Supplement Feature - April 2009
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Play Date

Trends in Playground Equipment

By Hayli Morrison


SENSORY PLAY

An Aspen, Colorado-based play equipment manufacturer is also working to integrate music with playgrounds, though in a slightly subtler, "more than meets the eye" fashion. Instead of adding auxiliary musical and sensory components to an existing playground, this company believes music can be the playground.

Co-founders Robert Tobias and Monty Abbott were college friends, both products of the 1960s culture and both career artisans. Their desire to shake up traditional playgrounds first took root in 2003, and they have been developing and patenting unique inventions ever since. All products are created in conjunction with major play equipment manufacturers to ensure compliance with safety standards.

"We happen to have found a niche in the industry that nobody has really serviced in a concerted way," Tobias said. "It was a creative idea to integrate music into the playground. People use the word 'interactive,' but our use of the word 'interactive' eclipses everyone else in the industry."

At first glance, the line consists of brightly colored swings, seesaws and seating, but a closer look reveals much more. A swing, for instance, features handholds that serve as wind instruments. By placing their fingers over three holes in the flute-like handholds, children can play simple tunes. In one of the swingset posts, a mechanical air compressor operates in conjunction with the swing's motion. The compressor charges an air system that forces air through the swing's tubing and out the handhold's air holes, which are tuned to notes of the scale.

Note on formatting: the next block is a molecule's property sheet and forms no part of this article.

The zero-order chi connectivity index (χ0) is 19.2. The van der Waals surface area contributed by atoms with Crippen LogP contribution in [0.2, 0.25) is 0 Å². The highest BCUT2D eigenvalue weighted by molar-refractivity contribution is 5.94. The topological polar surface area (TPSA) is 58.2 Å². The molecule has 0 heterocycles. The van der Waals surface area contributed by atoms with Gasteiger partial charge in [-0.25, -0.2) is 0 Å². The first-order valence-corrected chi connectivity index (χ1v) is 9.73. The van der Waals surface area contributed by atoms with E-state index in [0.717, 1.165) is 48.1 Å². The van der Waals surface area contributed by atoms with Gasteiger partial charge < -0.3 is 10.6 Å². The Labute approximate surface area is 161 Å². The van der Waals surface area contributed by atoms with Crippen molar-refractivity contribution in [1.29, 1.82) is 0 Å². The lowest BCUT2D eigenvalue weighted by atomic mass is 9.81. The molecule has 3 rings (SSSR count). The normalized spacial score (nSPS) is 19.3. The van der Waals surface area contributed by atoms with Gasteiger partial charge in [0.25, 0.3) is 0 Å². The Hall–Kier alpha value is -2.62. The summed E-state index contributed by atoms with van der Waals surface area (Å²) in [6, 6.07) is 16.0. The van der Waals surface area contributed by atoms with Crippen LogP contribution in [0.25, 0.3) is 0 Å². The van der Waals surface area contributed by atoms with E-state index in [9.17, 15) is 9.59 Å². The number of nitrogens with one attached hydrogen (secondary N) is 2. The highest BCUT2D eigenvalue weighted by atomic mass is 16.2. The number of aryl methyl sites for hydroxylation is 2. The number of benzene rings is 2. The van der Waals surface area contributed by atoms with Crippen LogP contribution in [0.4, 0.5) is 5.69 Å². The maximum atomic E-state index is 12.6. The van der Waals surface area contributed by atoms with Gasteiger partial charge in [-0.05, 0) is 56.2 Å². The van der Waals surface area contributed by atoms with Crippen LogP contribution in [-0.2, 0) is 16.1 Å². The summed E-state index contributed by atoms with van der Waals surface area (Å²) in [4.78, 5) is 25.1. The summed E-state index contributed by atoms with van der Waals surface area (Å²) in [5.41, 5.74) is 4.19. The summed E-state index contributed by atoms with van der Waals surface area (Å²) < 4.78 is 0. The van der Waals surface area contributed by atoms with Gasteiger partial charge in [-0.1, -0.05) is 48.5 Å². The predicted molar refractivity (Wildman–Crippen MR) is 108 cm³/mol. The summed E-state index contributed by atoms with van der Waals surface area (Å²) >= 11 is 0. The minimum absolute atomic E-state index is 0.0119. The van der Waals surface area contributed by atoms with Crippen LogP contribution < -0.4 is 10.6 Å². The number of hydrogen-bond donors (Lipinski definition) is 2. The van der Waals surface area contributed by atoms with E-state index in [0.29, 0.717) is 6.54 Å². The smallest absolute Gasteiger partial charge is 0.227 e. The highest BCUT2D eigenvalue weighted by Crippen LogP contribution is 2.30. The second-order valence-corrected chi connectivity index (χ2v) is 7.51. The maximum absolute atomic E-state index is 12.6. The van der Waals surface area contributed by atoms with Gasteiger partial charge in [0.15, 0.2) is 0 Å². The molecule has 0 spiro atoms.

"We originally started thinking just in terms of music, but very quickly realized there were more sensory uses that could be addressed with our equipment," Abbott said.

Enter a seesaw that engages the senses of sound, sight and touch while encouraging cooperation, teamwork and social interaction among children. The seesaw transforms a traditional playground concept, patterning it after the ancient aboriginal rainstick. Running the length of the seesaw is a clear, polycarbonate tube filled with colorful balls and chimes that create three different notes. As children move the seesaw up and down, they can watch the balls move, hear the resulting sound and even feel slight vibrations in the handholds.

"The children are engaged visually, in terms of watching the balls strike the chimes, and there's a whole cooperation element involved in getting the balls to strike the chimes," Abbott said.

Slightly more eccentric are parabolic reflecting dishes attached to sitting benches, which are sold in pairs. When placed across from each other, they allow sound to reflect back and forth.

"There's a lot for a kid to learn about sound waves and how they get focused," Tobias said. "We find our products appear a lot on school playgrounds, where the science teacher may go out and conduct a science class" based on one of the play elements.


Work It Out

In addition to playgrounds targeting kids ranging from preschool up to high school, savvy park planners can also find equipment that can get all ages active.

Many playground and fitness equipment manufacturers have also brought to market exercise equipment that is appropriate for placement outdoors in park settings or along fitness trails.

You can cluster the stations together to create an outdoor gym—put it next to a playground, and you've given parents a way to get a workout in while they're kids exercise. Or you can locate stations along a trail, which will encourage your parks' users to add specific exercises to their daily walk or run.